Fuel Starvation Highlights Proper Fuel Oversight
Fuel starvation incident highlights importance of proper fuel management.
ATSB (Australian Transport Safety Bureau) reports a fuel starvation event involving Cessna 310, VH-JQK, near Sunshine Coast Airport, Queensland, on August 18, 2022.
Two pilots experienced engine surging and declared a mayday after inadvertently exhausting the aircraft’s auxiliary tanks, an ATSB investigation notes.
On August 18, 2022, an instructor and trainee instructor were operating a Cessna 310R during a training flight from Redcliffe Aerodrome, Queensland, when the engines started surging alternatively.
The instructor declared a MAYDAY and began tracking for a forced landing at Sunshine Coast Airport, but during troubleshooting on descent, the crew switched from the auxiliary to the main fuel tanks, and the engine issues were rectified. The crew then conducted an uneventful landing.
An ATSB investigation found the auxiliary tanks had been exhausted, resulting in fuel starvation and engine surging.
“The pilots did not establish the amount of fuel on board prior to the flight, or manage the fuel state throughout the flight,” ATSB Director Transport Safety Dr. Stuart Godley said.
“Both pilots were unaware of the fuel system configuration of the Cessna 310R, believing the aircraft was fitted with larger auxiliary tanks than was the case.”
The incident aircraft had a 140L usable fuel auxiliary tank capacity, but the instructor assumed it had the same 238L capacity as other Cessna 310 aircraft they had flown.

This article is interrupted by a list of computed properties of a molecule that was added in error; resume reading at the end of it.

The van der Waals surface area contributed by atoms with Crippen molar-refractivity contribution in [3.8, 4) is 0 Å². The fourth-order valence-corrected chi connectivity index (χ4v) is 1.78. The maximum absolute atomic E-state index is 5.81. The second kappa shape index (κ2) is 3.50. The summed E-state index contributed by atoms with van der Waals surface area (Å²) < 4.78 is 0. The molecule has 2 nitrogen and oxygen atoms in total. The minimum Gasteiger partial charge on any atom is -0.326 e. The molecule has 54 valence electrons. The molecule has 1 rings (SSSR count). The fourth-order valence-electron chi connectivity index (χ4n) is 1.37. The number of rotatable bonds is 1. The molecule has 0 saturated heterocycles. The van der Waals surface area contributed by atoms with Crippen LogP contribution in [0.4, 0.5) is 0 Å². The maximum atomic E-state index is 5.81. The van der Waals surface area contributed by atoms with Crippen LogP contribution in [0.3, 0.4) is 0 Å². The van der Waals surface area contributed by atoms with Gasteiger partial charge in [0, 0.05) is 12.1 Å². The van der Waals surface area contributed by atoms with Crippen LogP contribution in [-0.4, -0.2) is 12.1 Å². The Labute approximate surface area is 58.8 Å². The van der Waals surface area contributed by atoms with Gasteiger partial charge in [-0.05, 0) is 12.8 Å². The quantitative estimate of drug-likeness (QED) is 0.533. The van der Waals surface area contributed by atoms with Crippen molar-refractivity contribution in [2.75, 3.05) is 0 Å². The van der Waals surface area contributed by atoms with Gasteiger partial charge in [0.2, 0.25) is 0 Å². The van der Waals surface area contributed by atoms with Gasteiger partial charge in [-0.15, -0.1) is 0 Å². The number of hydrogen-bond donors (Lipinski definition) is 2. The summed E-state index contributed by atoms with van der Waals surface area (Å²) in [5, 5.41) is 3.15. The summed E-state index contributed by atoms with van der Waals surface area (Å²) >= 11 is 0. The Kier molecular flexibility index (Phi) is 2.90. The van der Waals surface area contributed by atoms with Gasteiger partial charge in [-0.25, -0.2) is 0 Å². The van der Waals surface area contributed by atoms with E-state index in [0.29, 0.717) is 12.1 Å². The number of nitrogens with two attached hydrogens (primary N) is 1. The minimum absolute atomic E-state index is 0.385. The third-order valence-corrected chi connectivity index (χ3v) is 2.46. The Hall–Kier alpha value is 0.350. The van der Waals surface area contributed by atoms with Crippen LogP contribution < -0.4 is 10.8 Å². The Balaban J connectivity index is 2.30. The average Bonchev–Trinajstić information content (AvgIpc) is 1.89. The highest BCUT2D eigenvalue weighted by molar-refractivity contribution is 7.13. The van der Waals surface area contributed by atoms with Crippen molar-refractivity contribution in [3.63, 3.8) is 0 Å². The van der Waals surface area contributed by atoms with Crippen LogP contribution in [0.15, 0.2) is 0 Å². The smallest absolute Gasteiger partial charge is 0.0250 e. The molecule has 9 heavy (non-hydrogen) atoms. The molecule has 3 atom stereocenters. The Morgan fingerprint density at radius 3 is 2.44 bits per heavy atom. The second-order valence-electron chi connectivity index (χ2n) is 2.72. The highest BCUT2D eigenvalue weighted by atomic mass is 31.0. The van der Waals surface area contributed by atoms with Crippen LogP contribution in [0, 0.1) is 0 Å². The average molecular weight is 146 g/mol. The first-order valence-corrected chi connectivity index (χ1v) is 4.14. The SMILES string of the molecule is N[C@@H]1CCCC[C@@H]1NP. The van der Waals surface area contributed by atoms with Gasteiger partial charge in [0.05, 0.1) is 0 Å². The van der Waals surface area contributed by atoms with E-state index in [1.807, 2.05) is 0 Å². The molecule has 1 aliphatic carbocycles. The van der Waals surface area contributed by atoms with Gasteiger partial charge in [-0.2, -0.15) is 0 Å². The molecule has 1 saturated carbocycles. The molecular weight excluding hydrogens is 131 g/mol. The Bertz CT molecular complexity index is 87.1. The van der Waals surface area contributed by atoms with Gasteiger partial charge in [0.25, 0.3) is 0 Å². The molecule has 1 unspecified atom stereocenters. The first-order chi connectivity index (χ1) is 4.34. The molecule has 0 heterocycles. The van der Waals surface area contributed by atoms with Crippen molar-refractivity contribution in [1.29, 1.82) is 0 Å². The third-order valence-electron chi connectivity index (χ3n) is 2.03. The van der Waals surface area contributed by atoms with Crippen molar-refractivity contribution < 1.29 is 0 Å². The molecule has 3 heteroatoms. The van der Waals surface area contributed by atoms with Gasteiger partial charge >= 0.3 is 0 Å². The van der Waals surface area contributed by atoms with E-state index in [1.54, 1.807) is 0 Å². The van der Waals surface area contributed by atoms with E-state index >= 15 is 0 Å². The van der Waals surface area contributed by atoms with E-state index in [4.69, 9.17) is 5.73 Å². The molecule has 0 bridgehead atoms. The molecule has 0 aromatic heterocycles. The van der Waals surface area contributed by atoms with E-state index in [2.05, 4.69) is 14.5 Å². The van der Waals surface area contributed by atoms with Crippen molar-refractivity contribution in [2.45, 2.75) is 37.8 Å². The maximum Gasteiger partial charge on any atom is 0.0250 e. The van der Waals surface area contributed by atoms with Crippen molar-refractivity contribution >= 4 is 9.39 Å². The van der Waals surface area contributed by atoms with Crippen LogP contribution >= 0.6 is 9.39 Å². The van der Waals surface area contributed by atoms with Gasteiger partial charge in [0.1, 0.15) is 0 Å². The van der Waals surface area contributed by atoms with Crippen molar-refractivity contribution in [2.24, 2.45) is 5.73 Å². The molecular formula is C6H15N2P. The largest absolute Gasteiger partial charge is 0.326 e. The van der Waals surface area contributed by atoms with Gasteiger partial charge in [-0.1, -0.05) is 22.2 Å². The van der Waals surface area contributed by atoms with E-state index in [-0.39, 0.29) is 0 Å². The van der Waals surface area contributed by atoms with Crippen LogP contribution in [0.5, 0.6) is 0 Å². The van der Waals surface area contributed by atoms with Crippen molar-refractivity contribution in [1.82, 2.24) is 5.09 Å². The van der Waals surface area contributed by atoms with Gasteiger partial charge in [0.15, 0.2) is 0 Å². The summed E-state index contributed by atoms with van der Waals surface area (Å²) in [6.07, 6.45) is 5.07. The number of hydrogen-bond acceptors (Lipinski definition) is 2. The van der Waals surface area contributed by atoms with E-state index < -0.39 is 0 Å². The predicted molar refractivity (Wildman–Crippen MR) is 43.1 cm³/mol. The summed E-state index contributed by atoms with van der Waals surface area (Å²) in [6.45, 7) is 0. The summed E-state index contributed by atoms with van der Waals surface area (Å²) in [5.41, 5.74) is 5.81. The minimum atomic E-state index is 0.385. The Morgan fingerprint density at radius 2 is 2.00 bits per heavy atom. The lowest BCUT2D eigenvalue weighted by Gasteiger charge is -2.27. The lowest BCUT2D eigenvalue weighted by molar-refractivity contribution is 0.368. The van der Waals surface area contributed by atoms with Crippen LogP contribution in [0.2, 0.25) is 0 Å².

“The ATSB also found the operator had inconsistent and incomplete technical documentation for the aircraft, and the aircraft’s fuel selector plaques contained contradictory and incorrect information about the capacity of the auxiliary tanks, and in different units,” Dr. Godley added.
Since the incident, the operator – Aircraft Australia – has implemented a new fuel log specific for the Cessna 310R.
Additionally, an internal memo has been distributed outlining the changes to the data sheet for the Cessna 310R to ensure all pilots and students are aware of the fuel configuration of the aircraft.
The operator has also requested fuel selector plaque replacements, to ensure the correct labels are installed.
Dr. Godley welcomed the safety actions taken by the operator, but emphasised the incident’s relevance to all pilots.
“Accidents involving fuel mismanagement are an ongoing aviation safety concern, and are a reminder of the importance of monitoring fuel levels prior to, and during flight,” he said.
A selection of fuel management related incidents, and their safety lessons, have been previously published by the ATSB in the publication Avoidable Accidents No. 5.
Dr. Godley also noted methods for cross-checking fuel on board before flight are published by the Civil Aviation Safety Authority in its Advisory Circular AC 91-15.
Read the ATSB’s full report: AO-2022-040 Fuel starvation event involving Cessna 310, VH-JQK, near Sunshine Coast Airport, Queensland, on 18 August 2022, publication date, 05/05/2023.
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